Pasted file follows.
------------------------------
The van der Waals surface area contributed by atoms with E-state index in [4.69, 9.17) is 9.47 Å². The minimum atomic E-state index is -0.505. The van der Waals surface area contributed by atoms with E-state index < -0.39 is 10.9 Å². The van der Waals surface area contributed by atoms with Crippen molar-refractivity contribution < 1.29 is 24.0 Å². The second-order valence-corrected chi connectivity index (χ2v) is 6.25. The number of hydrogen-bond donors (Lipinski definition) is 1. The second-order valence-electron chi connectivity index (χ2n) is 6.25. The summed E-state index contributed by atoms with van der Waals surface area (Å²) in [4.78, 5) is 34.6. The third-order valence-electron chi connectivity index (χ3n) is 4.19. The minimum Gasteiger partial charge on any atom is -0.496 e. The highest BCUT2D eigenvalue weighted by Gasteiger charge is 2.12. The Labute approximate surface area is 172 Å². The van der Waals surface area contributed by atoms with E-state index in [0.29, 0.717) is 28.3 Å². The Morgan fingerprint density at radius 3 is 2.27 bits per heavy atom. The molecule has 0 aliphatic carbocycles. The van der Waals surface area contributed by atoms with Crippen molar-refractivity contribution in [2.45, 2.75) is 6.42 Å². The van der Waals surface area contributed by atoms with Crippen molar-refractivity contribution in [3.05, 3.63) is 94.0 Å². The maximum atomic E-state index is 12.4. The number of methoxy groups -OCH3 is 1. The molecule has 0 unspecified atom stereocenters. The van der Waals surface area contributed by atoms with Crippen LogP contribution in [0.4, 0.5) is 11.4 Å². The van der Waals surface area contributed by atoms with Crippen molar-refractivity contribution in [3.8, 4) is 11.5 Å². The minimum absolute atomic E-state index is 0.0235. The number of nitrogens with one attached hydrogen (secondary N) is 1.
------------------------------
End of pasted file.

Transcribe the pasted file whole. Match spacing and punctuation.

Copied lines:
The van der Waals surface area contributed by atoms with E-state index in [4.69, 9.17) is 9.47 Å². The minimum atomic E-state index is -0.505. The van der Waals surface area contributed by atoms with E-state index < -0.39 is 10.9 Å². The van der Waals surface area contributed by atoms with Crippen molar-refractivity contribution < 1.29 is 24.0 Å². The second-order valence-corrected chi connectivity index (χ2v) is 6.25. The number of hydrogen-bond donors (Lipinski definition) is 1. The second-order valence-electron chi connectivity index (χ2n) is 6.25. The summed E-state index contributed by atoms with van der Waals surface area (Å²) in [4.78, 5) is 34.6. The third-order valence-electron chi connectivity index (χ3n) is 4.19. The minimum Gasteiger partial charge on any atom is -0.496 e. The highest BCUT2D eigenvalue weighted by Gasteiger charge is 2.12. The Labute approximate surface area is 172 Å². The van der Waals surface area contributed by atoms with E-state index in [0.29, 0.717) is 28.3 Å². The Morgan fingerprint density at radius 3 is 2.27 bits per heavy atom. The molecule has 0 aliphatic carbocycles. The van der Waals surface area contributed by atoms with Crippen molar-refractivity contribution in [2.45, 2.75) is 6.42 Å². The van der Waals surface area contributed by atoms with Crippen molar-refractivity contribution in [3.05, 3.63) is 94.0 Å². The maximum atomic E-state index is 12.4. The number of methoxy groups -OCH3 is 1. The molecule has 0 unspecified atom stereocenters. The van der Waals surface area contributed by atoms with Crippen LogP contribution in [0.4, 0.5) is 11.4 Å². The van der Waals surface area contributed by atoms with Crippen molar-refractivity contribution in [3.8, 4) is 11.5 Å². The minimum absolute atomic E-state index is 0.0235. The number of nitrogens with one attached hydrogen (secondary N) is 1.